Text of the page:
A winding path and few bends later we began to see several large shapes coming towards us on the road ahead. Yes, we had come across a herd of male buffalos. Totally unfazed by a jeep full of tourists, several of the animals walked around the vehicle, while two stood in the road ahead, their dark eyes peering straight into the truck headlights. Promise told us to keep our voices low so as not to disturb or threaten the herd. An instant silence fell, save for the clicking of cameras. Herbivores or not, their aggression is renowned, their thick skins scarred from previous battles.

Aggressive though they may be, a tender moment was felt by all as we happened upon a mother and baby rhino. As the infant slowly made its way towards our truck, Promise told us that he probably wanted to play; the young apparently have no fear, much like human children. The mother grunted, turning her back on us, which was a sign for her offspring to follow.

As we headed back to the main gate, the wind began to pick up. The unfamiliar noises and wind in the air, rising from the bush, filled us with a sense of eerie mysticism. Not knowing a storm was brewing, we mistook the lightning in the sky as eager tourists, taking photos deep in the park, until we realised the storm was too far away for the thunder to reach us. With wildlife all around, we’d never felt more at one with nature.

Kruger’s geography
• The Kruger National Park was originally founded as the Sabi Game Reserve in 1898 by Paul Kruger. It was enlarged and made into a national park in 1926.

• It now encompasses parklands not only in South Africa, but also in Mozambique and Zimbabwe.

• The park houses 517 species of birds.

• Many rivers run through the park, including Crocodile, Letaba, Luvuvhu, Limpopo, Sabie and Olifants. But don’t get too close – most are full of crocodiles.

• The climate is subtropical, with the rainy season falling between May and September, although this period still offers plenty of animal-spotting opportunities.

• Contrary to popular belief, the elephant population is currently over capacity. To control rising numbers, park keepers started an annual contraception programme in 1995.

Need to know

Getting there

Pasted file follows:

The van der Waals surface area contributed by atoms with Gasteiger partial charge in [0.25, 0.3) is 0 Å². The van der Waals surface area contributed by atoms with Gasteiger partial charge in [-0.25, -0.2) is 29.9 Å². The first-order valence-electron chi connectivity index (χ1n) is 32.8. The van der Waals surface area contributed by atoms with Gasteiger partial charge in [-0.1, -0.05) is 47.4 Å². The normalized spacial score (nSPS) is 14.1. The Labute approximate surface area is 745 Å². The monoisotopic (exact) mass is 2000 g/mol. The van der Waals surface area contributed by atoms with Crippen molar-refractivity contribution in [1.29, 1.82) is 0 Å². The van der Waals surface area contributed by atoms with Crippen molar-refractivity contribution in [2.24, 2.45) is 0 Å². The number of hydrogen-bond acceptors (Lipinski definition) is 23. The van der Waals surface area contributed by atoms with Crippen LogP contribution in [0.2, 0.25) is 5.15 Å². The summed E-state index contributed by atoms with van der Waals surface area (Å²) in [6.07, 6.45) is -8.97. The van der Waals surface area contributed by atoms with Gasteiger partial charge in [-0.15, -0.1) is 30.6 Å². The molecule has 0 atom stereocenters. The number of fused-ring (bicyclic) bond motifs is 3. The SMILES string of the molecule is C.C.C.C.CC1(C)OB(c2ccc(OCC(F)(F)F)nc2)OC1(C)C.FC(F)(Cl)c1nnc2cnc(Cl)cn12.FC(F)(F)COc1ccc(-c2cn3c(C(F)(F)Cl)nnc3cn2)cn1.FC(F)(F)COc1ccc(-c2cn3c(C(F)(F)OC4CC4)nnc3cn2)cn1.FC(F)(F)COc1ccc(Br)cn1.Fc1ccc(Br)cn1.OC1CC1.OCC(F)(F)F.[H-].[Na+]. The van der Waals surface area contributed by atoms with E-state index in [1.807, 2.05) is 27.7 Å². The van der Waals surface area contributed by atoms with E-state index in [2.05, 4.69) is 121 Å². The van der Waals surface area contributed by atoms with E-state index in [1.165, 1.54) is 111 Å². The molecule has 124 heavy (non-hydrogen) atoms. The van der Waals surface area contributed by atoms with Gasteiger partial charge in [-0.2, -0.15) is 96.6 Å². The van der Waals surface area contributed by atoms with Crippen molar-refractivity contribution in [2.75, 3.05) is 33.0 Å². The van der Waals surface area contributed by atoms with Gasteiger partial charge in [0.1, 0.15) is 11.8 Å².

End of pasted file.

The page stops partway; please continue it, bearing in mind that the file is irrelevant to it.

Etihad flies direct from Abu Dhabi to Johannesburg from Dhs3,575 return. From there you can take an internal flight to Kruger Mpumalanga International Airport or Hoedspruit Eastgate Airport; return tickets start at about Dhs500 (www.flysaa.com, www.comair.co.za). Alternatively, you can travel to Kruger by hiring a car at the airport – the journey takes about seven hours from Johannesburg. Try Thrifty car rental for Dhs100 a day (www.thrifty.co.za).

Where to stay
If you want to stay in Kruger itself, prices are at a premium. Expect to pay about Dhs2,855 per person per night for the privilege of being in the thick of all the action. From treetop homes to authentic huts, you can choose between traditional and luxury accommodation – though you do run the risk of monkeys leaving you an unexpected gift.

Another option is to stay just outside the national park in the Protea Hotel at Kruger Gate, Mpumalanga. One of the largest chains in South Africa, it offers four-star accommodation at reasonable prices – Dhs230
a night for a double room. You can choose to stay in single, double and family rooms or lodges for up to seven people that overlook the vast landscape.

What to do
Not only is there a wealth of wildlife to be seen at Kruger, there are also plenty of alternative activities to keep you entertained. The park offers cultural tours, wilderness trails and even hot air balloon trips, which start at Dhs1,654, allowing you to view nature from every possible angle.